Saturday, July 24, 2010

The Proper Way to Brush your Teeth, According to Jack

1. Walk through every room in the house on the way to the bathroom.

2. Talk to your sister about anything besides teeth brushing.

3. Walk into the bathroom after your mom reminds you in the sweetest of voices that you're supposed to be brushing your teeth.

4. Climb up on the stool.

5. Look all around for your brightly colored toothbrush, which you eventually discover is right in front of you.

6. Ask your mom where the toothpaste is.

7. After she reminds you that it's usually in the drawer, open the drawer right beside you.

8. Look in the mirror and make up a song about underwear.

9. Search the drawer for the toothpaste, to no avail.

10. Ask your sister where the toothpaste is.

11. Once your sister comes and gets the toothpaste out of the open drawer for you, try for 3 minutes to get the cap off.

12. Wander the house looking for your mom to get the cap off of the toothpaste for you.

13. Try to think up a good reason to tell your mom why it's been ten minutes and you're just now taking the cap off of the toothpaste.

14. Once your mom has taken off the cap, walk slowly back to the bathroom so as not to disturb the tube of toothpaste so that it spontaneously squirts onto the walls, carpet, etc.

15. Climb back onto the stool and put a glob of toothpaste the size of a super bouncy ball on your toothbrush.

16. Make up a song about super bouncy balls.

17. Turn on the water and wet your toothbrush.

18. Do something which leads to bright blue toothpaste getting onto the counter, cabinet doors, mirror, and floor, baffling your mom who will later come to clean it up while smoke billows out of her ears.

19. Brush your teeth, all of them or just a choice few, for 10-12 seconds, stopping to spit out your toothpaste at least 8 times.

20. Rinse your toothbrush in the water for .5 seconds and throw it on the counter.

21. Fill a plastic cup to the rim with water and rinse your mouth 23 times.

22. Pour the remaining water out so fast that it splatters on the mirror.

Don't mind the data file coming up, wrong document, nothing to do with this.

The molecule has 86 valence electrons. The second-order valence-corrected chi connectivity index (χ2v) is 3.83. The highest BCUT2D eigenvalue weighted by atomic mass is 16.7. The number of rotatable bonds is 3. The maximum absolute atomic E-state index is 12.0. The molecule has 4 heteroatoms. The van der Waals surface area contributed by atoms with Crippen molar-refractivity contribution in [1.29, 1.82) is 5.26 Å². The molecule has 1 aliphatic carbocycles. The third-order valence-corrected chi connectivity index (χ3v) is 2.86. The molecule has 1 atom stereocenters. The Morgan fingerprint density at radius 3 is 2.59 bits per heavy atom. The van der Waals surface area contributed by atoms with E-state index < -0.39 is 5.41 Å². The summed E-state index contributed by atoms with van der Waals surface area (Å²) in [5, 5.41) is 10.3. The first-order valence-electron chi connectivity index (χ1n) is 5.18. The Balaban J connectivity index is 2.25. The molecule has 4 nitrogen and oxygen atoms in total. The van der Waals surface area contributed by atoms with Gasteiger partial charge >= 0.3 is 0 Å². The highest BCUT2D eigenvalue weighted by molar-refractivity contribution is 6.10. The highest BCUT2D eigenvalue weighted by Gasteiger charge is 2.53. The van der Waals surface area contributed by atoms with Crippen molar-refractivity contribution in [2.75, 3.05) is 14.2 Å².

23. Place the cup on the opposite side of the counter from your toothbrush.

24. Try to think of a reason why there is blue toothpaste in your hair, just in case your mom asks.

Friday, July 23, 2010

Humility

The overarching lesson that the Lord has been teaching me these last couple of months is humility. It is something that is valued by both God and men, yet few actually possess or even understand it. I have struggled to grasp it in a practical way. It seems I'm either being a little too proud of myself, my opinions, and my abilities or I'm beating myself up for my faults and mistakes. Both of these are actually pride, as they are totally self-focused. That's the real problem. I can't quit thinking about myself - whether in a positive or negative way.

In Chan's Crazy Love, he gives such a great illustration of how most of us behave. I'm going to paraphrase, which means I won't say it nearly as well as he does. Basically, we are the extras in the movie of history and life. We are one in a giant crowd, while Jesus/God is the main character...the lead, if you will. How foolish would it be for an extra in a movie to book an entire theater and invite everyone they'd ever known to come see them star in their new movie on opening night? Then, when the movie is over, everyone looks at this person in puzzlement, because they didn't even notice his part in the movie. But that's how we behave. We act and think as though life were all about us, when, in reality, we just have a tiny part in a MUCH bigger picture. The main focus here, the star of the show, is Jesus. We are quite deluded into thinking we have a much more important part than we do.